• LCL_DAO – All data accesses occur via this class
    • LCL_OUTPUT – This class is responsible for the report output

    I have started using “local” (helper) classes not too long ago. I think they can be useful if the functionality you want to encapsulate in these classes are too specific to the current class (in this case ZCL_SALES_ORDERS_LIST)

    The key idea to understand here is “separation-of-concerns”. The implementation details can differ.

    BR Suhas

    PS – Thanks for the blog. Blogs like this will only make developers embrace the clean coding principles!

     

    • Thanks for your input 🙂 Especially with small reportings based on ALVs I also use local classes from time to time. That’s because their content is too specific. As a result, it cannot be reused. So it makes no sense for me to create one or more global classes.

      Basically, the idea of a common global class used by many applications is very good. In practice, the coordination of the requirements for this class between different developers is difficult. Even more difficult when working with external developers.

  • Love this blog.  I missed the GitHub download before now.  (I’m downloading it now.)

    I also loved the peak into your reasoning behind which method to use.  I often go back and fourth in my mind.  Should I split this out? Will anyone find it, if I do….

    Thank you!

    Michelle

  • Hi Michael, naming is always a “big” topic… 😉

    Or as Uncle Bob said:

    “You should name a variable using the same care with which you name a first-born child.”

    IMHO you mix two different issues: Naming and design. The question if you should use a data access object for data selection does have nothing to do with naming.

    You can use precise words to show the intention behind a method.

    E.g. READ always implicates an “expansive” access (Read from data base or call to another system). GET inidicates that there is no expensive action behind it.

    Of course there should be a broad agreement with your colleagues and common sense what the meaning behind some key words is.

    Often the naming must be adapted as the program evolves. This might be the case if – in your case – the naming ORDERS is exact enough at the beginning. But later on you might distinguish between OPEN ORDERS, FINISHED ORDERS and OVERDUE ORDERS or you will have to mark special ORDERS with a special order type or orders of relevant customers or ….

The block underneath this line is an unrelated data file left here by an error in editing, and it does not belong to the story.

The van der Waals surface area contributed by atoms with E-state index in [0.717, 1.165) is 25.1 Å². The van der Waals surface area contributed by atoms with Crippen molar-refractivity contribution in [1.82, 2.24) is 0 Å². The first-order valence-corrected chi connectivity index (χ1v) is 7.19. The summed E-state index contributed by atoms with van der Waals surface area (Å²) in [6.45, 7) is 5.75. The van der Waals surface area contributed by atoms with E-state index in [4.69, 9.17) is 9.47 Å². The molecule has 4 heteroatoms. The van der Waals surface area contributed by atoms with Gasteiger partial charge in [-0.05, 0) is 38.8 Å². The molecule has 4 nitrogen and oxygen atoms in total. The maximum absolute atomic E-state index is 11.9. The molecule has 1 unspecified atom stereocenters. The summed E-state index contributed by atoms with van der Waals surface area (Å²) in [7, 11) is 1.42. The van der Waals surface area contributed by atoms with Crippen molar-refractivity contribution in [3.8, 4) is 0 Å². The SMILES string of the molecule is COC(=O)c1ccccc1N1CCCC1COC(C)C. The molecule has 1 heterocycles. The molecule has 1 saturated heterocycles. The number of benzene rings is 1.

I still love the approach of Paul Hardy who tries to make a program really readable like:

    select_some_orders( of_type = 'TA' from_customers_with_class = 'A' ).
    display_orders( and_highlight_open_orders = abap_true ).

    I always struggle if there are some methods that should be grouped be naming.

    Normally I would use the naming <action>_<object> like READ_ORDERS or DISPLAY_DATA. But if there are more of these methods which refer to the same object, I tend to rename them to

    • ORDERS_READ
    • ORDERS_SORT
    • ORDERS_DISPLAY

    Then it is easier to identify which operations there are for an object.

    btw: READ_POSITION is wrong IMHO and should be named READ_ITEMS… 😉

     

    • Hi Enno. Thanks for your input. In your comment, there are so many points and thoughts I have to think about. I will spend some time on the approach of Paul Hardy. That looks pretty good.

    • I’m not quite at Paul’s level of readability, but I have replaced:

      READ TABLE ...
      IF sy-subrc IS NOT INITIAL.
        " do something
      ENDIF.

      with

      READ TABLE ...
      IF it_was_not_found( ).
        " Do something
      ENDIF.
      
      METHODS
        it_was_not_found
          IMPORTING i_subrc TYPE sysubrc DEFAULT sy-subrc
          RETURNING
            VALUE(result) TYPE abap_bool.
      
      METHOD it_was_not_found.
        result = xsdbool( i_subrc IS NOT INITIAL ).
      ENDMETHOD.

      Reason being, I keep forgetting the NOT in the sy-subrc check (or putting it in when the logic is reversed), and it stops my code working… I do also have a method it_was_found for sy-subrc IS INITIAL.

      On the subject of clean code, I’ve recently started replacing:

      " Do logical bit A
      ...
      ...logical bit A
      ...
      " Do logical bit B
      ...
      ...logical bit B
      ...
      " Do logical bit C
      ...
      ...logical bit C
      ...

      Where each comment is an explanation of what’s going on in the next section, with:

      logical_bit_A( ).
      logical_bit_B( ).
      logical_bit_C( ).

      where each method is named similarly to the comment. It’s a quick refactor, it’s easy to do, uses fewer lines of code, and makes the code much more clear, in my opinion.

  • Choose names with care. Indeed:

    Anyway…

    I’d just add, if you define your class public methods wrt an interface, and use interface references instead of class references in the consuming code, then it makes it much easier to write ABAP Unit Tests, using injection.